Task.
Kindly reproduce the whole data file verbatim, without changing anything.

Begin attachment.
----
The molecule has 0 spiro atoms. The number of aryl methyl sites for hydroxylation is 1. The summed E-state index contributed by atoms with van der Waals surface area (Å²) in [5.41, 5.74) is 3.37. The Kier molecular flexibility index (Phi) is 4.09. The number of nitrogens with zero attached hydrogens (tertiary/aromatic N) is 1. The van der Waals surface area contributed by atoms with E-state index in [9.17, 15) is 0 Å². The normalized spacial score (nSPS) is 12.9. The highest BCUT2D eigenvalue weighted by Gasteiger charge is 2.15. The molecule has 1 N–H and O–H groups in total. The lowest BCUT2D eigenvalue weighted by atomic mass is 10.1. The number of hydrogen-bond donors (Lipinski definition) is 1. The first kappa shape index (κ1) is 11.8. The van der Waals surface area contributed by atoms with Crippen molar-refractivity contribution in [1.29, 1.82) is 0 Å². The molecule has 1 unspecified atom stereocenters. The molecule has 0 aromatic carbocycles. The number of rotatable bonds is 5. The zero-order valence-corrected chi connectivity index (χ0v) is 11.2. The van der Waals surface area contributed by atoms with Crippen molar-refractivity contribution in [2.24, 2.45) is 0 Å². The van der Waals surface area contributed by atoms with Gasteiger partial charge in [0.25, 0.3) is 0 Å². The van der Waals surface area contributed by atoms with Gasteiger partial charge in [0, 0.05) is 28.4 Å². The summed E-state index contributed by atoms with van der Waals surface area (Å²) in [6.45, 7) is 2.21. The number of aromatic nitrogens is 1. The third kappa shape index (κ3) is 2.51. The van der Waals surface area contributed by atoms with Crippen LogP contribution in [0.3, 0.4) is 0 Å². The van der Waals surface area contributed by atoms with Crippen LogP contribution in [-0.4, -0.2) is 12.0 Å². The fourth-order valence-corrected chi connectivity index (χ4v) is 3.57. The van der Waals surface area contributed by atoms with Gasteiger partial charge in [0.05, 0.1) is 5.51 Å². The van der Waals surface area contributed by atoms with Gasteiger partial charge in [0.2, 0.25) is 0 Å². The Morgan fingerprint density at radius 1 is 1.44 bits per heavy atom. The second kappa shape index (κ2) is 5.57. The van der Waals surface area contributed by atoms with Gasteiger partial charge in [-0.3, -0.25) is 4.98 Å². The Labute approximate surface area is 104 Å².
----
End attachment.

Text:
The molecule has 0 spiro atoms. The number of aryl methyl sites for hydroxylation is 1. The summed E-state index contributed by atoms with van der Waals surface area (Å²) in [5.41, 5.74) is 3.37. The Kier molecular flexibility index (Phi) is 4.09. The number of nitrogens with zero attached hydrogens (tertiary/aromatic N) is 1. The van der Waals surface area contributed by atoms with E-state index in [9.17, 15) is 0 Å². The normalized spacial score (nSPS) is 12.9. The highest BCUT2D eigenvalue weighted by Gasteiger charge is 2.15. The molecule has 1 N–H and O–H groups in total. The lowest BCUT2D eigenvalue weighted by atomic mass is 10.1. The number of hydrogen-bond donors (Lipinski definition) is 1. The first kappa shape index (κ1) is 11.8. The van der Waals surface area contributed by atoms with Crippen molar-refractivity contribution in [1.29, 1.82) is 0 Å². The molecule has 1 unspecified atom stereocenters. The molecule has 0 aromatic carbocycles. The number of rotatable bonds is 5. The zero-order valence-corrected chi connectivity index (χ0v) is 11.2. The van der Waals surface area contributed by atoms with Crippen molar-refractivity contribution in [2.24, 2.45) is 0 Å². The van der Waals surface area contributed by atoms with Gasteiger partial charge in [0.25, 0.3) is 0 Å². The van der Waals surface area contributed by atoms with Gasteiger partial charge in [0, 0.05) is 28.4 Å². The summed E-state index contributed by atoms with van der Waals surface area (Å²) in [6.45, 7) is 2.21. The number of aromatic nitrogens is 1. The third kappa shape index (κ3) is 2.51. The van der Waals surface area contributed by atoms with Crippen LogP contribution in [0.3, 0.4) is 0 Å². The van der Waals surface area contributed by atoms with Crippen LogP contribution in [-0.4, -0.2) is 12.0 Å². The fourth-order valence-corrected chi connectivity index (χ4v) is 3.57. The van der Waals surface area contributed by atoms with Gasteiger partial charge in [0.05, 0.1) is 5.51 Å². The van der Waals surface area contributed by atoms with Gasteiger partial charge in [0.2, 0.25) is 0 Å². The Morgan fingerprint density at radius 1 is 1.44 bits per heavy atom. The second kappa shape index (κ2) is 5.57. The van der Waals surface area contributed by atoms with Gasteiger partial charge in [-0.3, -0.25) is 4.98 Å². The Labute approximate surface area is 104 Å².